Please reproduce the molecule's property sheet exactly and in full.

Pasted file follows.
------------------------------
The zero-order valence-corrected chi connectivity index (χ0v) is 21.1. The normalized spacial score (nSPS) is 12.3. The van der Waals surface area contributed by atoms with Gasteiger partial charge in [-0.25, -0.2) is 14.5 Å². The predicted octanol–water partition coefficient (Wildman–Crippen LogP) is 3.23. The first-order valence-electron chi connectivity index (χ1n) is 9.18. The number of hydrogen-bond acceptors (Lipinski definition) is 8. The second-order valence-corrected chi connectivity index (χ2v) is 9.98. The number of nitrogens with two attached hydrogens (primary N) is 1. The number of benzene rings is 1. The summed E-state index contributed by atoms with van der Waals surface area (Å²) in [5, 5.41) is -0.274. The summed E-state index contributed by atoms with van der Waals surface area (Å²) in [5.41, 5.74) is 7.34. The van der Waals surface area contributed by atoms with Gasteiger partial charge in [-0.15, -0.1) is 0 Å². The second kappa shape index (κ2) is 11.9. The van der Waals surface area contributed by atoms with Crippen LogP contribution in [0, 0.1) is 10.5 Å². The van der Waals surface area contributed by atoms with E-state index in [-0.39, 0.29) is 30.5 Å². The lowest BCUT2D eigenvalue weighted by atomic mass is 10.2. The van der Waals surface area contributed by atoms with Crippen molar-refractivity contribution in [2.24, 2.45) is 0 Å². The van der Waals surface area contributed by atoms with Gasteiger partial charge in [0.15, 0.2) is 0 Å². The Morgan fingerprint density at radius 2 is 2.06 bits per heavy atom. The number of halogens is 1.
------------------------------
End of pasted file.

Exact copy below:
The zero-order valence-corrected chi connectivity index (χ0v) is 21.1. The normalized spacial score (nSPS) is 12.3. The van der Waals surface area contributed by atoms with Gasteiger partial charge in [-0.25, -0.2) is 14.5 Å². The predicted octanol–water partition coefficient (Wildman–Crippen LogP) is 3.23. The first-order valence-electron chi connectivity index (χ1n) is 9.18. The number of hydrogen-bond acceptors (Lipinski definition) is 8. The second-order valence-corrected chi connectivity index (χ2v) is 9.98. The number of nitrogens with two attached hydrogens (primary N) is 1. The number of benzene rings is 1. The summed E-state index contributed by atoms with van der Waals surface area (Å²) in [5, 5.41) is -0.274. The summed E-state index contributed by atoms with van der Waals surface area (Å²) in [5.41, 5.74) is 7.34. The van der Waals surface area contributed by atoms with Gasteiger partial charge in [-0.15, -0.1) is 0 Å². The second kappa shape index (κ2) is 11.9. The van der Waals surface area contributed by atoms with Crippen LogP contribution in [0, 0.1) is 10.5 Å². The van der Waals surface area contributed by atoms with E-state index in [-0.39, 0.29) is 30.5 Å². The lowest BCUT2D eigenvalue weighted by atomic mass is 10.2. The van der Waals surface area contributed by atoms with Crippen molar-refractivity contribution in [2.24, 2.45) is 0 Å². The van der Waals surface area contributed by atoms with Gasteiger partial charge in [0.15, 0.2) is 0 Å². The Morgan fingerprint density at radius 2 is 2.06 bits per heavy atom. The number of halogens is 1.